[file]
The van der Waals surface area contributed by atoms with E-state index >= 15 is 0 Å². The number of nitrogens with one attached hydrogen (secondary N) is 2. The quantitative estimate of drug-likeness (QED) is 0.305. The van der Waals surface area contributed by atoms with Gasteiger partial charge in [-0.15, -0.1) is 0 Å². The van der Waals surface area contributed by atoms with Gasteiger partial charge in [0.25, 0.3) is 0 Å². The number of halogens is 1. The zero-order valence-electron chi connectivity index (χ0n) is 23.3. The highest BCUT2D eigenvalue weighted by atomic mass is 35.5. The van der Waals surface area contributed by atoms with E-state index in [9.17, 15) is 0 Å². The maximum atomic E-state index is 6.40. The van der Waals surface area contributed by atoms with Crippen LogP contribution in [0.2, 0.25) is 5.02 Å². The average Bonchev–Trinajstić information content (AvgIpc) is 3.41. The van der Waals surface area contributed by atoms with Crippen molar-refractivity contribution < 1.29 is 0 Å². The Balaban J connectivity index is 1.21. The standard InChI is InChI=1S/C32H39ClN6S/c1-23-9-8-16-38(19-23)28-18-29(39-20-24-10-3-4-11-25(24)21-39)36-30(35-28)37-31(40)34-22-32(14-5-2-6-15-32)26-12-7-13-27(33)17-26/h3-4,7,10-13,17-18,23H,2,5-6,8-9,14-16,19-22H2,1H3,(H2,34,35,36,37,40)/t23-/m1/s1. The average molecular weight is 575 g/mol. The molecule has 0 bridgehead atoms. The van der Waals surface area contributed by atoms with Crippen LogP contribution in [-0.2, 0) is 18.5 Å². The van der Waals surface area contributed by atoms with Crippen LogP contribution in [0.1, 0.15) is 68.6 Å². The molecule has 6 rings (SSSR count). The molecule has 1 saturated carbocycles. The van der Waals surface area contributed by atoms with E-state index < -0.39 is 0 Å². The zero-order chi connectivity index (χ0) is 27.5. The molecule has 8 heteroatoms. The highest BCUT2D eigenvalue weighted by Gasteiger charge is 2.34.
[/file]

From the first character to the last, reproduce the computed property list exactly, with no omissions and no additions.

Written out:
The van der Waals surface area contributed by atoms with E-state index >= 15 is 0 Å². The number of nitrogens with one attached hydrogen (secondary N) is 2. The quantitative estimate of drug-likeness (QED) is 0.305. The van der Waals surface area contributed by atoms with Gasteiger partial charge in [-0.15, -0.1) is 0 Å². The van der Waals surface area contributed by atoms with Gasteiger partial charge in [0.25, 0.3) is 0 Å². The number of halogens is 1. The zero-order valence-electron chi connectivity index (χ0n) is 23.3. The highest BCUT2D eigenvalue weighted by atomic mass is 35.5. The van der Waals surface area contributed by atoms with E-state index in [9.17, 15) is 0 Å². The maximum atomic E-state index is 6.40. The van der Waals surface area contributed by atoms with Crippen LogP contribution in [0.2, 0.25) is 5.02 Å². The average Bonchev–Trinajstić information content (AvgIpc) is 3.41. The van der Waals surface area contributed by atoms with Crippen molar-refractivity contribution < 1.29 is 0 Å². The Balaban J connectivity index is 1.21. The standard InChI is InChI=1S/C32H39ClN6S/c1-23-9-8-16-38(19-23)28-18-29(39-20-24-10-3-4-11-25(24)21-39)36-30(35-28)37-31(40)34-22-32(14-5-2-6-15-32)26-12-7-13-27(33)17-26/h3-4,7,10-13,17-18,23H,2,5-6,8-9,14-16,19-22H2,1H3,(H2,34,35,36,37,40)/t23-/m1/s1. The average molecular weight is 575 g/mol. The molecule has 0 bridgehead atoms. The van der Waals surface area contributed by atoms with Crippen LogP contribution in [-0.2, 0) is 18.5 Å². The van der Waals surface area contributed by atoms with Crippen LogP contribution in [0.1, 0.15) is 68.6 Å². The molecule has 6 rings (SSSR count). The molecule has 1 saturated carbocycles. The van der Waals surface area contributed by atoms with E-state index < -0.39 is 0 Å². The zero-order chi connectivity index (χ0) is 27.5. The molecule has 8 heteroatoms. The highest BCUT2D eigenvalue weighted by Gasteiger charge is 2.34.